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Expert: Screams on 911 call are not Zimmerman's

  • Critical hearing on admissibility of 911 call as evidence
  • George Zimmerman trial scheduled to begin Monday
Expert: Screams on 911 call are not Zimmerman's

An audio expert testified at a hearing in the George Zimmerman trial that a voice heard screaming on a 911 call from the night Zimmerman shot Trayvon Martin was not Zimmerman's. In fact, Alan Reich told the court the screams are likely almost entirely those of the then 17-year-old Martin.

The conclusion that Zimmerman is not the one heard screaming was also shared by defense expert Tom Owen, who testified before Reich.

The two experts' testimony was the at the core of Friday's critical hearing, which sought to determine if the 911 call would be allowed into evidence when the trial begins in just three days. The session will continue Saturday at 9:30 a.m. ET.

Zimmerman is charged with second-degree murder in the Sanford, Florida, shooting death of Trayvon Martin on the night of February 26, 2012. He says he shot the 17-year-old in self-defense.

The 911 calls would be important evidence to back-up or refute his defense, if the technology used to analyze the voices on the calls is judged to be “generally accepted” in that field.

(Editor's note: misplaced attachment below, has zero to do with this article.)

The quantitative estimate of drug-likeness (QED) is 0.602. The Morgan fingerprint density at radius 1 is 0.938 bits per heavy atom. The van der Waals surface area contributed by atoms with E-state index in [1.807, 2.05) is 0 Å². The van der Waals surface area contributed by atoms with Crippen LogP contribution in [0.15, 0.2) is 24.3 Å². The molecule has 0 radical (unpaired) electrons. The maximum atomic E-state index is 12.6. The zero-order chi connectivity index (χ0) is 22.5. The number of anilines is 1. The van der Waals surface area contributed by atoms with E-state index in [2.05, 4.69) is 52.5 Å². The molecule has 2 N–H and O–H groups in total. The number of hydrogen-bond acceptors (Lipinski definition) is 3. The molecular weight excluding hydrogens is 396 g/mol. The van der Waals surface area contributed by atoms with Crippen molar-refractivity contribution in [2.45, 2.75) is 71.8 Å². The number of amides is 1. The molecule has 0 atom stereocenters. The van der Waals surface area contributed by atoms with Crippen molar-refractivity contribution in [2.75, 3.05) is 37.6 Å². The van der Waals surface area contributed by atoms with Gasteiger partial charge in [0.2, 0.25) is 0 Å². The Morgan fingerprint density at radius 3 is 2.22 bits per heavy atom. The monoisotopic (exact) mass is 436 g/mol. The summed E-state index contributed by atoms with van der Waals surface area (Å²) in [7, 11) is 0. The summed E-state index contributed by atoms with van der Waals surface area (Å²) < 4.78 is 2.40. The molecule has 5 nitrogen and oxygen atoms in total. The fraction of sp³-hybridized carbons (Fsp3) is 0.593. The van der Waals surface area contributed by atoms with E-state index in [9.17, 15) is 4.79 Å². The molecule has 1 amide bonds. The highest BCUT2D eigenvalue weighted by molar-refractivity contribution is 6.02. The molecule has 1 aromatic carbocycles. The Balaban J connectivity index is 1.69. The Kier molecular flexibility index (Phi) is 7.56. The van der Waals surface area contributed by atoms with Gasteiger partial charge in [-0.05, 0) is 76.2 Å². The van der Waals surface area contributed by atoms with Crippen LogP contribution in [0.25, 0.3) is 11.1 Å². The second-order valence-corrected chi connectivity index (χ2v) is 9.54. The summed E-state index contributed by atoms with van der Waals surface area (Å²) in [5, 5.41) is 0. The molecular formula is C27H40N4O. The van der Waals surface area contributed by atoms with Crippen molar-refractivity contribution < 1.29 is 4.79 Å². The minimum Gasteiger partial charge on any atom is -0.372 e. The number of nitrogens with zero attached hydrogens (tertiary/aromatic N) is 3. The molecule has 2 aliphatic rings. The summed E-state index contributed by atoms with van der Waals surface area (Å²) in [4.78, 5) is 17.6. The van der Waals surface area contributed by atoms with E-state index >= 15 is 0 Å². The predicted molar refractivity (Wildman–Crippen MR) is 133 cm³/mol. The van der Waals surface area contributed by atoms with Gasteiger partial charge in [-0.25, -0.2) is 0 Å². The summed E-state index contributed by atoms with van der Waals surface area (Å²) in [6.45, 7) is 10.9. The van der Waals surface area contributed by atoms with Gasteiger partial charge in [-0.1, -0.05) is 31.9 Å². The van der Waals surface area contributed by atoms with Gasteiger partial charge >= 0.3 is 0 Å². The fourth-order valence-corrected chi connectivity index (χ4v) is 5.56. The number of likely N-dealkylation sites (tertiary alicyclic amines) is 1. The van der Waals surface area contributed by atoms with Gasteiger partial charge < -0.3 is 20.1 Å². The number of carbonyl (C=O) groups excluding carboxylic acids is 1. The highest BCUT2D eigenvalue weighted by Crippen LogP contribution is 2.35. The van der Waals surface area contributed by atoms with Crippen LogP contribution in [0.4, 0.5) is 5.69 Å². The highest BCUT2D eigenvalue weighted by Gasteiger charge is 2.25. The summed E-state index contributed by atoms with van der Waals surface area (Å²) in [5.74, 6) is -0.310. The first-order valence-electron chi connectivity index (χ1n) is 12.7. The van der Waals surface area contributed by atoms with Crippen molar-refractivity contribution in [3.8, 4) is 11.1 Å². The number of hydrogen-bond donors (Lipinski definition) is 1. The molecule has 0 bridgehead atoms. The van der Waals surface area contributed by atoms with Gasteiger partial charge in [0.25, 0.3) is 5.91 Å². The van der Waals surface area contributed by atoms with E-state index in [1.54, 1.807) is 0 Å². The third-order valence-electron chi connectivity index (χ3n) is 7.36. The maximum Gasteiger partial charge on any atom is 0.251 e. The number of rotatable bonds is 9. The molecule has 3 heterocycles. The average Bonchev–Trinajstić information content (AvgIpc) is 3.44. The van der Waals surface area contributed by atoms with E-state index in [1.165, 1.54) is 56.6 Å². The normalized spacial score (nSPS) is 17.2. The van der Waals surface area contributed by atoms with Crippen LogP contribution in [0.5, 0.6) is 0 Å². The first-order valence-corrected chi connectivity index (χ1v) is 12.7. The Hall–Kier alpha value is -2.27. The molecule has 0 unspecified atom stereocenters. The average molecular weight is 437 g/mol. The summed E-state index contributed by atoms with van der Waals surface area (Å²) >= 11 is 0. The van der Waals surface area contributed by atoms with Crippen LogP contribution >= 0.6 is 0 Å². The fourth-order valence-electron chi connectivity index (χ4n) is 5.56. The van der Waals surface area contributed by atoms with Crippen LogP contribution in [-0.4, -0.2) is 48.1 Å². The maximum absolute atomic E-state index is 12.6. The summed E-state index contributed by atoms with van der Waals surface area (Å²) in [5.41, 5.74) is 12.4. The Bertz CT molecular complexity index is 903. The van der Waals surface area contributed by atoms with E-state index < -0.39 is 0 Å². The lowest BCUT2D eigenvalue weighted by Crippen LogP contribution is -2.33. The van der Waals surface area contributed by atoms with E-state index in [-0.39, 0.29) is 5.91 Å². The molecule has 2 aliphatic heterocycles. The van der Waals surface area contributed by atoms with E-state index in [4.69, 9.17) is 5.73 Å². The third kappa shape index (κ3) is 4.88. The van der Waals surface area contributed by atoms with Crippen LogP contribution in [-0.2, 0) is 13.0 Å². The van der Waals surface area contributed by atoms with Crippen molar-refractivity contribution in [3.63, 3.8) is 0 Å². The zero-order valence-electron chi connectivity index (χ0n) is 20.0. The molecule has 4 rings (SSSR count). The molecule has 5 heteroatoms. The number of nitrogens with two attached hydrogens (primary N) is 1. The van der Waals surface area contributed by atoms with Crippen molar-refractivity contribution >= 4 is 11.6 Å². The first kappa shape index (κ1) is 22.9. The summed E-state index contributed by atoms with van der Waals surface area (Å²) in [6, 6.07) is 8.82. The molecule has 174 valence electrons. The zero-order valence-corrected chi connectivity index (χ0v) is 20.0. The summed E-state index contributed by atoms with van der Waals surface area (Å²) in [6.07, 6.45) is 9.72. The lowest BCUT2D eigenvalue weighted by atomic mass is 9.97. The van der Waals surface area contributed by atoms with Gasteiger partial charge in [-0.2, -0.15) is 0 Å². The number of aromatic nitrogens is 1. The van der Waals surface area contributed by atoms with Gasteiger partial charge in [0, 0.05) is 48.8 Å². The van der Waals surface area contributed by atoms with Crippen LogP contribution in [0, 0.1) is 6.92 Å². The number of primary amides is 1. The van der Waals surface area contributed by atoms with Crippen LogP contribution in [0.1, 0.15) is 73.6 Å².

Friday's hearing began with Owen testifying that in his analysis of the calls, Zimmerman did not utter a racial slur. He also concluded the former neighborhood watch captain was not the one screaming on the 911 call. Owen said he took a recording of Zimmerman's voice and raised it to the pitch of the screams, and that they did not match.

During Reich's testimony, in which he said the screams were likely Martin's, the defense pressed him on his methodology. Reich said he had to separate the screams from the background noise and explained his process for analyzing the recording, which he said involved a minimal of enhancement of the audio.

Under cross-examination from defense attorney Don West, Reich walked through the techniques he used to identify the speakers on the 911 call, including a process that involved slowing the speech down and comparing the different speech samples.

Saturday, the defense plans to call three more witnesses. Judge Debra Nelson set the weekend session to ensure the matter is resolved before jury selection is scheduled to begin on Monday.

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